Ever since the digital trend list of 2015 by the Search Engine Journal forecasted a continuing shift to mobile for digital media consumption, many mobile-first apps have rocketed to commercial success and Flipboard is no exception.
According to the mobile reading app, Europeans now account for 27 percent of its 100 million monthly readers. Flipboard now has a dozen staffers across Europe, with local language content in the UK, France and, as of May, Germany. Its growth has continued rapidly as this year it picked up more UK publishers, among them Hearst’s Cosmopolitan, Harper’s Bazaar and Digital Spy.
What is Flipboard and what makes it so unique?
Originally launched on the Apple iPad in 2010, the company gained more than $200million from investors and quickly gained attention from users due to its unique process of aggregation. The mobile-based app allows users to curate their own digital magazines on any themes they like, which other users are able to follow. Over 15million personalized digital magazines have been created on the platform.
In late 2017, Flipboard took all these magazines and topics from its closed apps to the open web: whether curated by humans or algorithms, its collections of articles can now be found within search engines and have become much more shareable on social networks.
Acting as a host for publishers, the platform is keen to prove that its magazine-like environment has a positive impact on ad impact and viewability. Research released by Flipboard and Kantar Millward Brown showed Flipboard users are 2.6 times more likely to recall ads on its platform and 1.7 times more likely to purchase products compared to social networks like Facebook, Twitter, and Instagram
Business publisher Quartz said it had seen a 70 percent increase in the number of Flipboard referral page views between 2017 and 2018. Quartz has roughly 29 different magazines on Flipboard and pitches twice a week to be featured in the platform’s newsletter that goes out to Flipboard users.
“It’s been consistent growth,” said Sari Zeidler, director of growth at Quartz told Digiday. “It’s become a bigger portion of the referral traffic pie in the last year since the Facebook algorithm has shaken up the referral landscape.”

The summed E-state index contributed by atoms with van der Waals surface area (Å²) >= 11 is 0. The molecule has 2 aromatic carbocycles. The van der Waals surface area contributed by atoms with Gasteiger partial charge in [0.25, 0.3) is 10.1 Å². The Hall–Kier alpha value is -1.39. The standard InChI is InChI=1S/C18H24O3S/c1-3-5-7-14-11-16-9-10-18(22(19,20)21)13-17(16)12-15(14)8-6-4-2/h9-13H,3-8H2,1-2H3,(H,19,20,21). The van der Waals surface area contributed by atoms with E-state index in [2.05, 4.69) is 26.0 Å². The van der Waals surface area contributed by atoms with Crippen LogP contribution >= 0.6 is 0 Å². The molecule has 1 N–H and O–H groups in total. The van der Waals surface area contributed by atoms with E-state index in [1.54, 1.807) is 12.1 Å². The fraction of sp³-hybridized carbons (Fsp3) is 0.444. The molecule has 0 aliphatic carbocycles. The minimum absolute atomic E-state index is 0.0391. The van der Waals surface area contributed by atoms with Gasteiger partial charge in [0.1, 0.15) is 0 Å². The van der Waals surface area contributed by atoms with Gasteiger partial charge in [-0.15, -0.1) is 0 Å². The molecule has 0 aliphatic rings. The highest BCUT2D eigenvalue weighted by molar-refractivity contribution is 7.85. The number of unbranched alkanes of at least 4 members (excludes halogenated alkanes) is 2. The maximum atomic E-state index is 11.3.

How publishers can benefit from Flipboard’s growth
Flipboard’s impact varies by publisher, with some saying they can gain as much as 10 percent of referral traffic from the platform. On a strong day, for example, London’s City A.M. generates between 10 and 11 percent of its traffic from the platform .
According to Parse.ly, which tracks referral traffic for hundreds of publishers, Flipboard accounts for 1.8 percent of publishers’ overall traffic, just behind Twitter at 2 percent, but trailing Facebook, which drives 28 percent of referral traffic.
However, Flipboard isn’t without its limitations. Publishers including Hearst have noted inconsistencies in traffic referral whilst others would like more flexibility to tweak their own magazines and profiles – currently Flipboard only dedicates a handful of its employees to publisher partnerships.
However, the benefits of Flipboard for publishers are clear. It takes little to no effort to distribute on Flipboard; editors, as well as algorithms, decide on the content in the feed; and Flipboard sends traffic back to publishers so they can monetize impressions from direct sales. Because reading is core to the purpose of Flipboard, it also attracts people who read for long periods of time and this, combined with its upward growth, could be a real advantage to publishers who leverage the platform.